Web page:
PURPOSE: The last resort in the treatment of recurrent thoracic empyema in the presence of residual pulmonary parenchyma is an open window thoracostomy (OWT). Vacuum-assisted closure (VAC) is a new option. VAC therapy may accelerate wound healing and enhance expansion of residual lung parenchyma.
METHODS: 19 patients with residual pulmonary parenchyma received an OWT for treatment of recurrent thoracic empyema. Eight patients received conservative treatment, while eleven patients were treated with VAC.
RESULTS: In the VAC group, 6 patients had alveolopleural fistulae (APF). All 11 patients were successfully treated and were amenable for subsequent closure using pedicled muscular flaps. Application of VAC resulted in rapid debridement of the thoracic cavity and expansion of the residual lung tissue. In one patient, a new OWT was created because of recurrence of empyema. She was treated with pneumonectomy through median sternotomy. The duration of OWT and vacuum therapy were 39±17 and 31±19 days, respectively. In two patients, VAC-therapy itself resulted in complete closure of the OWT. All but one patient are doing well. One patient died of a non-pulmonary cause. In the non-VAC group (6 patients with APF), the OWT was managed conservatively with application of saline-soaked gauzes. Six patients could be discharged home. In two patients, the OWT was eventually closed (after 75 and 440 days). Four patients died during follow-up because of OWT-related complications (1 bleeding, 3 recurrent infection of the thoracic cavity), One patient died because of metastatic testis carcinoma, one patient died of sepsis. The average duration of OWT was 933±1422 days.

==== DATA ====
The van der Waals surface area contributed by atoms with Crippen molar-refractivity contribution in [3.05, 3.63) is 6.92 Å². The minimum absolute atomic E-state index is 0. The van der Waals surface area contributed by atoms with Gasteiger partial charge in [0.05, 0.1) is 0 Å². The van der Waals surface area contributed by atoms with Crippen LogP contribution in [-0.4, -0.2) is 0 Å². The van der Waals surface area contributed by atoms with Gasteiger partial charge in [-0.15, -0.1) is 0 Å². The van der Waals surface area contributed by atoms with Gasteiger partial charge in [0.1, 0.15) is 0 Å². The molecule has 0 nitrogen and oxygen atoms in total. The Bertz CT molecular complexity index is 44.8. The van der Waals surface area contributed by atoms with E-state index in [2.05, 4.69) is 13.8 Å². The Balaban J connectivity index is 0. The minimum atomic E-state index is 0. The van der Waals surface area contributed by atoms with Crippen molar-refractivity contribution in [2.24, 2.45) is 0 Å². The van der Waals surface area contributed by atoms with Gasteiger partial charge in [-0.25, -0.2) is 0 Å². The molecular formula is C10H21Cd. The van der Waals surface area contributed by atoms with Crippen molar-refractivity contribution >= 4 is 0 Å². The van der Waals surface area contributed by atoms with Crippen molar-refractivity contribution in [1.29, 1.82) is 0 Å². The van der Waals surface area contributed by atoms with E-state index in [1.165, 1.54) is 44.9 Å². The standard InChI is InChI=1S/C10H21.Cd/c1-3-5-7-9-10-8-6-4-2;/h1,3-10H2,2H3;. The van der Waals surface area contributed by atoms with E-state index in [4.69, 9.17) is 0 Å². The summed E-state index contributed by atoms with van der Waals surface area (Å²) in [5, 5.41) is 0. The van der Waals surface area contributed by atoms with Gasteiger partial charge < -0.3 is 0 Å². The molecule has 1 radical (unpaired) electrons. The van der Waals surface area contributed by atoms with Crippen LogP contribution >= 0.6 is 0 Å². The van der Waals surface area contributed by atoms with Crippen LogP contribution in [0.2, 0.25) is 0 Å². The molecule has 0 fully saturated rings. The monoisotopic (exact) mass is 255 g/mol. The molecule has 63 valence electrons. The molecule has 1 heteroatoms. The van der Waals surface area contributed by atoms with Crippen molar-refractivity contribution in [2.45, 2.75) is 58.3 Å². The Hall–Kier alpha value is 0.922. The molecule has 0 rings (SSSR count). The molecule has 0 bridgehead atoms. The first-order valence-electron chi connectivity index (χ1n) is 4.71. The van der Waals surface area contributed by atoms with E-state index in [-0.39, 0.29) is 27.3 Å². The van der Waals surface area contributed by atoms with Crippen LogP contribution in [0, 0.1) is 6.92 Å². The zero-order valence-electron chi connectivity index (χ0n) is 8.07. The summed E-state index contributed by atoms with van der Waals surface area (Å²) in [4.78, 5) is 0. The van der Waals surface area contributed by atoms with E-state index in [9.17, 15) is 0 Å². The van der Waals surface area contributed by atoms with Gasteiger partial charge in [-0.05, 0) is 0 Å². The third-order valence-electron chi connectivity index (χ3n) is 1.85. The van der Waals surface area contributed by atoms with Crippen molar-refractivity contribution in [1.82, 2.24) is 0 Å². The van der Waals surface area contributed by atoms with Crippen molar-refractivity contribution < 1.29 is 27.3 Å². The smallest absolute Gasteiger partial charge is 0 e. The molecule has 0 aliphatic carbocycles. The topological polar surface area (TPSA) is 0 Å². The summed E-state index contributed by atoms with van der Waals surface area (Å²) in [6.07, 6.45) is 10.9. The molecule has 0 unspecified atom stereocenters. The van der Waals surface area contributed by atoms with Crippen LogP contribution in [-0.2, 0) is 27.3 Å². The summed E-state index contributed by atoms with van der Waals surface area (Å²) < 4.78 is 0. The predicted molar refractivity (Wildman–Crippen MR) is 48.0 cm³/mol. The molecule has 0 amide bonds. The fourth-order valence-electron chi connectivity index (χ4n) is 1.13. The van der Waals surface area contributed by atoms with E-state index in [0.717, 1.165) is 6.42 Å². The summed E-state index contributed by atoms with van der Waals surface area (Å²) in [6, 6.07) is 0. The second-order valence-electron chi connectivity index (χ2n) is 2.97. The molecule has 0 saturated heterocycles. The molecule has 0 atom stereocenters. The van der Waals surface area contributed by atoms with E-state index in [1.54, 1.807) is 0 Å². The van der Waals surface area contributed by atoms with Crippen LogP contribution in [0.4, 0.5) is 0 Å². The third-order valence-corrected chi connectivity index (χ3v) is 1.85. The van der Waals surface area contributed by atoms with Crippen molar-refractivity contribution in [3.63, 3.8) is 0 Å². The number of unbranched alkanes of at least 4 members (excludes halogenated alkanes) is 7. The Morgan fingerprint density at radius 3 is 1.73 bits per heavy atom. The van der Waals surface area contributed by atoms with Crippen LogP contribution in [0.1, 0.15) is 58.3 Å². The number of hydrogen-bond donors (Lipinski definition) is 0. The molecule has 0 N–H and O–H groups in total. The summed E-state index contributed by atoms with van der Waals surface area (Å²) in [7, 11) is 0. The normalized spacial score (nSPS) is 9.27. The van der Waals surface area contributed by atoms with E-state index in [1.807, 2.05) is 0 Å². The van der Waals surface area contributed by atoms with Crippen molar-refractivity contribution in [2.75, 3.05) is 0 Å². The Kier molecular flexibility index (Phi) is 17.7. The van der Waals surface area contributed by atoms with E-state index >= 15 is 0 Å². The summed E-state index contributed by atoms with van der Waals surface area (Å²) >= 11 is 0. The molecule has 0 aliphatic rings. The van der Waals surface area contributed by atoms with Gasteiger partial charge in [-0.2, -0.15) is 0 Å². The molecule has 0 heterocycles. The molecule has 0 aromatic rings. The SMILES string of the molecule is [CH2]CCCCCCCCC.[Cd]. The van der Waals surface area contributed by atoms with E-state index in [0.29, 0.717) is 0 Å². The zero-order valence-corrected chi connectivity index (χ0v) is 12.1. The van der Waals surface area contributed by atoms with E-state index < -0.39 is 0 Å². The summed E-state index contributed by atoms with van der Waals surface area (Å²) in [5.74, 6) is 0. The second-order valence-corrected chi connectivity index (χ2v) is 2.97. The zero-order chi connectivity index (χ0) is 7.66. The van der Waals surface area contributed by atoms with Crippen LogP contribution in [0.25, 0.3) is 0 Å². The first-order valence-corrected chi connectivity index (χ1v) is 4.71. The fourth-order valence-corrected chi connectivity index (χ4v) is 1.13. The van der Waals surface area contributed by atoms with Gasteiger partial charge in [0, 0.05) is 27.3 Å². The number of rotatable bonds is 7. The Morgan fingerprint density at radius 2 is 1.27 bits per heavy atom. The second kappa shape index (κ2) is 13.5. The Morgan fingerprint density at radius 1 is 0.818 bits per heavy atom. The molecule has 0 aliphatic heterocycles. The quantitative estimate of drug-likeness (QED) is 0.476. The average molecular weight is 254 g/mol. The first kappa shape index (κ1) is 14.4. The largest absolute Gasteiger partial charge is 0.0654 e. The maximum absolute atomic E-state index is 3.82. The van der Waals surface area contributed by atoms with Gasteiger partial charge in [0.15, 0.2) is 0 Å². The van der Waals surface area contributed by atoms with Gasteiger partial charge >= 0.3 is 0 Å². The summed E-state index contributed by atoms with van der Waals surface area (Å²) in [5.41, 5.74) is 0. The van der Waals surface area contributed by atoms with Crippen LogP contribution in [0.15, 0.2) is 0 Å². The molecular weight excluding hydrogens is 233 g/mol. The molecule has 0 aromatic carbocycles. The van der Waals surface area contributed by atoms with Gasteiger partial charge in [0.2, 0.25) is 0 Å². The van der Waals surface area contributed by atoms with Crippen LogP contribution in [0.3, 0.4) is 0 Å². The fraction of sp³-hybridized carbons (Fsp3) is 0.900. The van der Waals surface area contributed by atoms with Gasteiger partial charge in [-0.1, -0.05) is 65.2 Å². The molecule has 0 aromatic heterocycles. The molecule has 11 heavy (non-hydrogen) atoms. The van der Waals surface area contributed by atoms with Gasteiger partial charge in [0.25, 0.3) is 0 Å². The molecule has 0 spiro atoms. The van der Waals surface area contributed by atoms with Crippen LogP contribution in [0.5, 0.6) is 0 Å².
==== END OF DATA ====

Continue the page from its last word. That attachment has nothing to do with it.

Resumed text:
CONCLUSION: VAC accelerates wound healing and improves expansion of residual lung tissue in the presence of OWT.
CLINICAL IMPLICATIONS: Patients with an OWT after recurrent thoracic empyema can be successfully treated with VAC-therapy allowing rapid surgical closure.
DISCLOSURE: Meindert Palmen, None.